Working together for a resilient Birmingham.

Drowning Prevention Week

Birmingham Resilience Team is supporting the Chief Fire Officers Association’s call for people to ‘be water aware’ during CFOA’s campaign week.

Trips, falls or misjudging the risks of being near water meant that 302 people lost their lives across the UK in 2014.

“Most people would be shocked to hear that those victims just happen to be near water such as runners, walkers and fisherman,” said Pete Wilson, Head of Community Safety for WMFS. “They’re unaware of the risks and are totally unprepared for the ending up in the water.

“By highlighting this issue and making sure simple safety messages reach them, we hope to reduce the number of these needless deaths. We’re joining the call for people to ‘be water aware’.”

There’s lot more information in our Water Safety section.

Some 85 per cent of all drownings in the UK happen in open water such as rivers, canals, lakes, quarries and reservoirs. Whilst it might be warm outside, the temperature under water surfaces can be so cold it stops muscles from functioning properly.

Water safety tips:

– never jump or dive straight into open water – the depth can be unpredictable, you might not be able to see objects underneath and your body needs to naturally adjust to the temperature
– before you get in make sure you’re familiar with the area, including signs and advice, and think about what you might do if things go wrong
– if you can see fast-flowing water, DON’T get in – currents can quickly sweep people away.


Whether it’s the sea, a garden pond, paddling or swimming pool, river or lake… children love to play in and around water.

Drowning is the third most common cause of accidental death among under-16s. Many victims often misjudge how well they can swim and fail to appreciate the effects of cold water on their stamina and strength.

Young children can drown in just a couple of inches of water, and most drownings of children aged five or under happen in or around the home.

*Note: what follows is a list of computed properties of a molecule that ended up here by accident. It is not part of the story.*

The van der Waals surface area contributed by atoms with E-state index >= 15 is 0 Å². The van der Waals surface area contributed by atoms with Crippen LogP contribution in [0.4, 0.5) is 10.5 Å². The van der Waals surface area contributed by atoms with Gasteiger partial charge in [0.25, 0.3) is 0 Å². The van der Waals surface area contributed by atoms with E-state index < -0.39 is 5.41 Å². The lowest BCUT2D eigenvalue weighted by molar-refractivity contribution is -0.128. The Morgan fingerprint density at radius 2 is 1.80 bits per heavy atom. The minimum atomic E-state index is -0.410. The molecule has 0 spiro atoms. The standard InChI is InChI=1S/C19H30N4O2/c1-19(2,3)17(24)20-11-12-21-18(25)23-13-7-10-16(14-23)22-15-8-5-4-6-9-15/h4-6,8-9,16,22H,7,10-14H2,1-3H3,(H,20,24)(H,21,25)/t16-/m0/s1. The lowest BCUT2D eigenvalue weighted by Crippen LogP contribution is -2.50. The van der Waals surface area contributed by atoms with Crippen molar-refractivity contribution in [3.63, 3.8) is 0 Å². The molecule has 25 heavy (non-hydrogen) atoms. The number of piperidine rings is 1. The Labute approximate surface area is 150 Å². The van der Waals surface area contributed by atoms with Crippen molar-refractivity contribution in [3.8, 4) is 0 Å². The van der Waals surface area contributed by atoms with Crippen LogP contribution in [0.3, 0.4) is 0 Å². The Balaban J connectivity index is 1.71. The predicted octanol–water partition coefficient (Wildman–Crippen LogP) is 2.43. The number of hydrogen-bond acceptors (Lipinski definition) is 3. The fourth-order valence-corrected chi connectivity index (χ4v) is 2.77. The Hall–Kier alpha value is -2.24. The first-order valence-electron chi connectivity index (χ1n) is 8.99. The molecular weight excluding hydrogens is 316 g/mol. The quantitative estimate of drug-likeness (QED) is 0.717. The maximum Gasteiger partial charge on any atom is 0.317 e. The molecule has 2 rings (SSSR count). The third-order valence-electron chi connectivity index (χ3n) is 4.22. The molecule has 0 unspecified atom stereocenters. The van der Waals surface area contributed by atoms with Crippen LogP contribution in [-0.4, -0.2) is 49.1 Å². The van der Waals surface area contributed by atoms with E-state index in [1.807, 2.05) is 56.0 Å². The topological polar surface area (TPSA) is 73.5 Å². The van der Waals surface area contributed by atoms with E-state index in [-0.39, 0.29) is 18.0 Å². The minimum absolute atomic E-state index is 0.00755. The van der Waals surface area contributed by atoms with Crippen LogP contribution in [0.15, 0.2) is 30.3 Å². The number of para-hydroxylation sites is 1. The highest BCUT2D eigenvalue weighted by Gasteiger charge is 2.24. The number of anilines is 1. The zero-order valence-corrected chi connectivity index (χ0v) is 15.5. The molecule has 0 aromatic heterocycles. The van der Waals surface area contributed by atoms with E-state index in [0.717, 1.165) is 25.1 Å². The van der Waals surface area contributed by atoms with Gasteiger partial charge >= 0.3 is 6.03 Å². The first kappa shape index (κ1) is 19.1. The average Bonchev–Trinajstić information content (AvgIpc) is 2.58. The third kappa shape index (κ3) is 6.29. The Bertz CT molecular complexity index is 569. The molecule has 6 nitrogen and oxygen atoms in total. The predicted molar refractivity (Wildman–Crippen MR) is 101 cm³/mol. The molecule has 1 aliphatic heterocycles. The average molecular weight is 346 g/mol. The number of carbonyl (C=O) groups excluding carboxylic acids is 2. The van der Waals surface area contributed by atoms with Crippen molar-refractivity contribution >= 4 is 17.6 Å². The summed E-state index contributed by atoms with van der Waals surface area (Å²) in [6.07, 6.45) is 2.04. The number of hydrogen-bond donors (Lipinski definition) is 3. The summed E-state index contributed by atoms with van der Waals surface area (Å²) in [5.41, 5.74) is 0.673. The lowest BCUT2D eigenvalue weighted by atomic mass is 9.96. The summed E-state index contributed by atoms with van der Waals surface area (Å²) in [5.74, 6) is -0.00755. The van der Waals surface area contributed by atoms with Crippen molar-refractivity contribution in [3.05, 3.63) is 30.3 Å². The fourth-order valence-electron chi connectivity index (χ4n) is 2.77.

Visit the Royal Life Saving Society’s website for more advice, and find out more about pond and holiday swimming pool safety from RoSPA.

Canal safety:

The West Midlands have hundreds of miles of beautiful canals to explore, and the towpaths are great places to walk, run or ride a bike:

– be careful around locks, which are very deep with slippery sides and, when they’re moving water from one level to another, very strong currents
– don’t swim in a canal
– whether you’re on two feet or two wheels, keep away from the canal edge. If you’re alone, tell someone where you’re going before you set off
– if someone falls into the canal and can’t get out, shout ‘HELP!’ and go to get help. If you have a phone, ring 999 and ask for the fire service. Give them details of landmarks and bridges if you’re not sure exactly where on the canal you are
– in most circumstances you shouldn’t try to rescue a person from a canal yourself. If you can, find something to help them float, like a life ring.

Quarries are dangerous places to be and in which to swim:

– objects under the water could cause serious injury if you risk jumping in
– water in quarries will be very deep and, even in warm weather, very cold. Cold water shock stops muscles working properly and can affect even the strongest swimmers.

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